thought. It might be that Barnabas wrote this letter, (...).
(ii) Luther was
sure that Apollos was the author. (....).
(iii) The most romantic
of all conjectures is that of Harnack, the great German scholar. He thought
that maybe Aquila and Priscilla wrote it between them.3
‘A New Commentary on Holy Scripture’ has
also dealt with the subject in a bit detail. Some excerpts are given below:
(...) His[author’s] great interest in the details of
the Law, and especially the details of sacrifice, make it almost certain
that he was a ýJew, and probable that he was of a priestly family
or connexion. If a Jew, he was a Hellenistic Jew and highly educated. The
arrangement of his argument is in the best rhetorical style of the day;
his Greek in language, grammar, and syntax is the best in the New
Testament, (....). The nearest approach to a ‘tradition’ is one quoted
by Tertullian as current in North Africa at the close of the 2nd century
ascribing the epistle to ýBarnabas. In the first three centuries
the Eastern Church generally --- probably in order to justify its inclusion
in the canon --- attributed it to St Paul, while the westerns denied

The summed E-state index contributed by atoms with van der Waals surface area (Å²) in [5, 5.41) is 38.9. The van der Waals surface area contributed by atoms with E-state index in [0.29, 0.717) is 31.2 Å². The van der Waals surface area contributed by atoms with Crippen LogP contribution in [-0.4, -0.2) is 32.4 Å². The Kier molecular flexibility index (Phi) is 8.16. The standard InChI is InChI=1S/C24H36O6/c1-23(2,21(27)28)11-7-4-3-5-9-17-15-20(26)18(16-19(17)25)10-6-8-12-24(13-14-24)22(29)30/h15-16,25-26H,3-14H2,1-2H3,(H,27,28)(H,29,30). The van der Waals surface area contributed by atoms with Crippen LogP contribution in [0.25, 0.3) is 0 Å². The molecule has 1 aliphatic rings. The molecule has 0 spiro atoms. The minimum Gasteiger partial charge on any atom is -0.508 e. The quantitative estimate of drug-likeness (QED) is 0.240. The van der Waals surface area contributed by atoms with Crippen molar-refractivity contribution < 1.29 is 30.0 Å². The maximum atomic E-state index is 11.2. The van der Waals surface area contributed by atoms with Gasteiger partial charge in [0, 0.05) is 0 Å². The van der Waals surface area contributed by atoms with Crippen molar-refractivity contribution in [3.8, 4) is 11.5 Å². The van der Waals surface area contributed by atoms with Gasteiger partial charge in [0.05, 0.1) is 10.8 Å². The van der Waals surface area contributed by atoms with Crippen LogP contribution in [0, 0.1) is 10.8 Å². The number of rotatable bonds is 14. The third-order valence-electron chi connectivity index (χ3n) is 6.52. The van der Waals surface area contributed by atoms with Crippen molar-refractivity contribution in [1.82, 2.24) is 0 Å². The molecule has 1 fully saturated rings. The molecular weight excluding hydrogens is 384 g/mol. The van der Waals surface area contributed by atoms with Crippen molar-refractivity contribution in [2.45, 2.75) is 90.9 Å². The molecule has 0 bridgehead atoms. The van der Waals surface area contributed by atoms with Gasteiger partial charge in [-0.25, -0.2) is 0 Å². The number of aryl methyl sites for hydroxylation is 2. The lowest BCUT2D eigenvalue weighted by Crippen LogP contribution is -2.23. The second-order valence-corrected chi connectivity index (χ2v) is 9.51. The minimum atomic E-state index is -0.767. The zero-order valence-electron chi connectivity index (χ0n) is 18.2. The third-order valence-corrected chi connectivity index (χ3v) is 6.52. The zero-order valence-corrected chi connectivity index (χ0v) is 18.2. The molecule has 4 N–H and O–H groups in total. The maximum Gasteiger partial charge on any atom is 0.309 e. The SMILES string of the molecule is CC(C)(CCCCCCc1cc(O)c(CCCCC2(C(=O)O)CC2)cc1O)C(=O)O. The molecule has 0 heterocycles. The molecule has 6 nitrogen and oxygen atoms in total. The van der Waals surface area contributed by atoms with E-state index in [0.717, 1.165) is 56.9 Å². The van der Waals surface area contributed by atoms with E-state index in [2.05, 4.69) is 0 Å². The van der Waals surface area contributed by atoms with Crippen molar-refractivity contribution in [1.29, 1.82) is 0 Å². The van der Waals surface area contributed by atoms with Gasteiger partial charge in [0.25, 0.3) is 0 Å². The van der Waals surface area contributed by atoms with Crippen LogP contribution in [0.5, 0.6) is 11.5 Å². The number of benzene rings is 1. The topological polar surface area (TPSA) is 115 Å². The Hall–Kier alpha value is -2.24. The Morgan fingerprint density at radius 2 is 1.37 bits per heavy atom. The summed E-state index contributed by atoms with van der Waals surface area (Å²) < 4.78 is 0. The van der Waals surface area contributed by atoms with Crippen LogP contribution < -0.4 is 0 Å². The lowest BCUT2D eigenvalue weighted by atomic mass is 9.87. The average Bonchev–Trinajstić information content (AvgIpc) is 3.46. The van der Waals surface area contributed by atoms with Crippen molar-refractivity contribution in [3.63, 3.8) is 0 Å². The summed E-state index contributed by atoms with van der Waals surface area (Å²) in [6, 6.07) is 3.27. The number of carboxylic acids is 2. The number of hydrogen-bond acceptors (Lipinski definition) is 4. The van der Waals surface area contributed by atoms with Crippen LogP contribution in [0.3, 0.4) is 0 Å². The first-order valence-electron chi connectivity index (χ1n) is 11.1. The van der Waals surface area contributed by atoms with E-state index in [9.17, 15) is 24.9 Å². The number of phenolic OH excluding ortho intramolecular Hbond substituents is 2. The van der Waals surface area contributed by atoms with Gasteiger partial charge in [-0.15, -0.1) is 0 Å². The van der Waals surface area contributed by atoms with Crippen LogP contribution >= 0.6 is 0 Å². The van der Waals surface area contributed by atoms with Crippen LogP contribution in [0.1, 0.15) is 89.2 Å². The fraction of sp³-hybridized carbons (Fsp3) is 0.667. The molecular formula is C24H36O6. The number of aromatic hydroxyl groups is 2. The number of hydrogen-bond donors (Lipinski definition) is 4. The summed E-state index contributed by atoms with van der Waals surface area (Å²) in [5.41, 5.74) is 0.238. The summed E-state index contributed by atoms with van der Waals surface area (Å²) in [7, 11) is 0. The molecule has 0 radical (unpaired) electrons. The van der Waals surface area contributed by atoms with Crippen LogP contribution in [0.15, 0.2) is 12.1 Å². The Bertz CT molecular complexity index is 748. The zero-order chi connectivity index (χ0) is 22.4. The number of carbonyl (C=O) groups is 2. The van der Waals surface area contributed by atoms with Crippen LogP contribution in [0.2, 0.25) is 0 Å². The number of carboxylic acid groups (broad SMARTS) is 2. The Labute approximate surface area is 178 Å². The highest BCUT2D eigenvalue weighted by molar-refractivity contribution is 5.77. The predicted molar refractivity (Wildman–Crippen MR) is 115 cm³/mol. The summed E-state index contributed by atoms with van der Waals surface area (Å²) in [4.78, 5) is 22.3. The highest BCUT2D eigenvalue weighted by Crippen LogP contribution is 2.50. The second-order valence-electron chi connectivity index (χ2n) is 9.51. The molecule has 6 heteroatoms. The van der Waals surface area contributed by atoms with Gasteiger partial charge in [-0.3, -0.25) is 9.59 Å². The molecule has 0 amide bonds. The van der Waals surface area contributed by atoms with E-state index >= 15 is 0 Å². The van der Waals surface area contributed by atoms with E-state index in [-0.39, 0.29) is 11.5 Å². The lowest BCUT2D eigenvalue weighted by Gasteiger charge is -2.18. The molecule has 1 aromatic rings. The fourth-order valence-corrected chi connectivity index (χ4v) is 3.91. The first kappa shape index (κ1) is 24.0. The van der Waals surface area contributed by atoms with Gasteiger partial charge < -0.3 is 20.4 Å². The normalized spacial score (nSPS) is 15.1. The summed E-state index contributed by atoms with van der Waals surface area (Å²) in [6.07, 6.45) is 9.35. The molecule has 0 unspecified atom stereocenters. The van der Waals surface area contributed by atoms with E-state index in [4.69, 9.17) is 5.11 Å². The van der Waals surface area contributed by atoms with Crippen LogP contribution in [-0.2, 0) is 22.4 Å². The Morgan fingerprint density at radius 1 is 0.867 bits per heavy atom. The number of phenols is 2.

the Pauline authorship, (...). It was only after the 4th century that the
Latin Western Church accepted the Pauline authorship. ý(...) At
the Reformation the Pauline authorship was at first again disputed. (...)
it came back into general acceptance, and so remained until the 19th century.
Today, however, it is almost universally regarded on the grounds of style
and subject matter as very improbable. (....).
These indications all agree in placing the date of the
epistle not later than 70 (earlier than 64, if written to Rome),
but not earlier than about 55-60. In any case it is certainly earlier
than the letter of Clement of Rome (A.D. 95).4
J. L. McKenzie’s Dictionary of the Bible
asserts as follows:
Very few modern scholars still maintain that Heb is the
work of Paul. (....), and both ancients and moderns have made various suggestions:
Clement of Rome, Barnabas, Jude, Apollos, and even Priscilla, the
wife of Aquila. These are no more than guesses. (....)
The divergences from Paul in vocabulary, style, sentence
structure, and patterns of thought are more numerous and more notable than
the resemblances. The style of Heb is the most polished of all the
NT writings. The author knows and uses the rhetorical figures and periods
Encyclopaedia Biblica has also dilated
upon the subject. Some relevant excerpts would further elaborate
With this it agrees that the early Roman church ---where